Decor: Holiday lighting and decorations

If you focus on high-end homes – as most professional holiday decorators do – having an eye for giving each of your clients something unique is critical.

“They want their house to be the one everyone is talking about,” says Steve Moore, director of franchise recruitment for Christmas Décor, a Lubbock, Texas-based company that provides decorating services.

“Homeowners don’t want straight lights across their house when the next house has the same thing,” says Scott Hesse, president of Omaha, Nebraska-based Holiday Bright Lights, which designs, manufactures and installs decorations. “They want something different.”

This season, something different will likely come in more than two dimensions. Property owners are turning away from flat displays, requesting three-dimensional items instead, Hesse says. Two of Holiday Bright Lights’ top sellers, for instance, are 3-D toy soldiers and nutcrackers which can move their limbs and rotate on pedestals. One striking setup is to position two soldiers so they flank a front door and simultaneously make quarter turns in opposite directions, then face forward again.

Personalized 3-D light poles were a hit last year, and Holiday Bright Lights is introducing a 3-D North Pole sign this year. Three-dimensional stars are also popular. Placing them inside wreaths decorating roof peaks is a growing trend. Even light strands for lining roofs have taken on an extra dimension. Holiday Bright Lights’ best-selling strand product, Blizzard LightLinks, features 3-D snowflakes that hang from the straight strand. Candy canes, stockings and gift boxes are other popular options.
Icicles melting away

Animated lights that twinkle in time to music are one of the latest holiday lighting innovations, Moore says. This will be the first year these lights are available to the company’s franchisees.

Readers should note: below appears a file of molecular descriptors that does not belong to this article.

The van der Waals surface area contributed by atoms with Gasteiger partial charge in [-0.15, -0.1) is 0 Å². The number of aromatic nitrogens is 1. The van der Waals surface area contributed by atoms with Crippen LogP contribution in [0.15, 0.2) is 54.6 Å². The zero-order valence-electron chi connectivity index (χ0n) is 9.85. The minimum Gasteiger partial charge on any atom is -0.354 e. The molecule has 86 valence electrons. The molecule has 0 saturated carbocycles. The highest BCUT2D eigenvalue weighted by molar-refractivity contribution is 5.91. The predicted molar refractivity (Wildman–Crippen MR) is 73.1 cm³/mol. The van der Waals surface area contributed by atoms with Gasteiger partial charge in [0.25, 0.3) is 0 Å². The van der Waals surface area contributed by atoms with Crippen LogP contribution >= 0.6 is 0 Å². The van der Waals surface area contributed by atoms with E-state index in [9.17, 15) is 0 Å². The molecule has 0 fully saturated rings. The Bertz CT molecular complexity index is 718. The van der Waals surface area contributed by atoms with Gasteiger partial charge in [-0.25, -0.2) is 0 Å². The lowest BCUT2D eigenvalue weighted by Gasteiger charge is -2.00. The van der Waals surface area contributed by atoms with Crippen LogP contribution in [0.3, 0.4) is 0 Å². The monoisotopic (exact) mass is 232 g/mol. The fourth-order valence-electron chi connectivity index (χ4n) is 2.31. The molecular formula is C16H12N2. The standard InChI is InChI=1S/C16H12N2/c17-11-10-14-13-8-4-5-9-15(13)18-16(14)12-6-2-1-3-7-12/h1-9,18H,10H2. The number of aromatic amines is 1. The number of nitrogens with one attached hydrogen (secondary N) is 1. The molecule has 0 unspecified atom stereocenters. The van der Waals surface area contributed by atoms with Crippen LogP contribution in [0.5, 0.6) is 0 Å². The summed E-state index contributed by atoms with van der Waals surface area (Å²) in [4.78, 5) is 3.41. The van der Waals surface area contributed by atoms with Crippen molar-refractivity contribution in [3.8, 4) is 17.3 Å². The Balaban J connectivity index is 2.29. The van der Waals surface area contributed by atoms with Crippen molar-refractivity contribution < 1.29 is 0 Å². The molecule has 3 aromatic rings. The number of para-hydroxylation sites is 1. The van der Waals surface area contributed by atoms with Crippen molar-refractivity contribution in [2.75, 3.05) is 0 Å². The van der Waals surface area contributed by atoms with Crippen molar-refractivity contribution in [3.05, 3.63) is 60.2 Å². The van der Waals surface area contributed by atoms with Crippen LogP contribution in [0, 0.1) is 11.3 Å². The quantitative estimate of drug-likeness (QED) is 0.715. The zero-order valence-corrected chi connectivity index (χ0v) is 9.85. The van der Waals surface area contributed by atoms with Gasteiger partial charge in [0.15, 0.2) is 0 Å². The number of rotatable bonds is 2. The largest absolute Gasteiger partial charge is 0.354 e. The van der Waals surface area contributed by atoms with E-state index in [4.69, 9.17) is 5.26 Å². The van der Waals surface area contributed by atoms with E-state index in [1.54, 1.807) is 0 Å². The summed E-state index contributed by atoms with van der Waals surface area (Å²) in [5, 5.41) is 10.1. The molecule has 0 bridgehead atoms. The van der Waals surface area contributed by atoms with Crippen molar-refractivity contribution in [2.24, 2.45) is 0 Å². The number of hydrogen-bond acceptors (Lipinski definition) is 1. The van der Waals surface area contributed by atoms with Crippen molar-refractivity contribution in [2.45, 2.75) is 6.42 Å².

Both Moore and Hesse say the majority of their customers select clear lights over colored ones. When property owners choose colored lights, Moore says they are usually for shrubbery and trees, while clear lights go on the house. “Red is going to be very popular” in this application this year, he says. Homeowners frequently ask for green lights in shrubbery as well.

LED lights are the wave of the future, says Blake Smith, president of Christmas Décor. LED lights use 1/10 the amount of electricity incandescents consume and last 10 times as long. Some homeowners also prefer the crisp look of LED lights, which lack the glowing-halo effect of incandescent bulbs.

Last year Hesse introduced a light set with a smart chip allowing a 150-light strand to stay lit if up to 10 lights are out. Another new strand product features green and red lights with four round bulbs on every end. Every five seconds, the red lights switch to green and vice versa.

Hesse says his customers are increasingly asking for greenery to be consistent – both inside and outside their homes. That means homeowners are asking decoration installers to extend their designs to the inside of the house.

Decorating companies are also selling and assembling a growing number of Christmas trees. Hesse said tree sales to landscaping companies have already eclipsed last year’s sales by 20 percent.

Hesse says 80 percent of Holiday Bright Lights’ market is residential, but he’s seeing a shift as cities encourage outdoor malls with store fronts rather than box-style structures. Retailers are also becoming more business savvy, realizing a storefront attractively decorated for the holidays can entice browsers.

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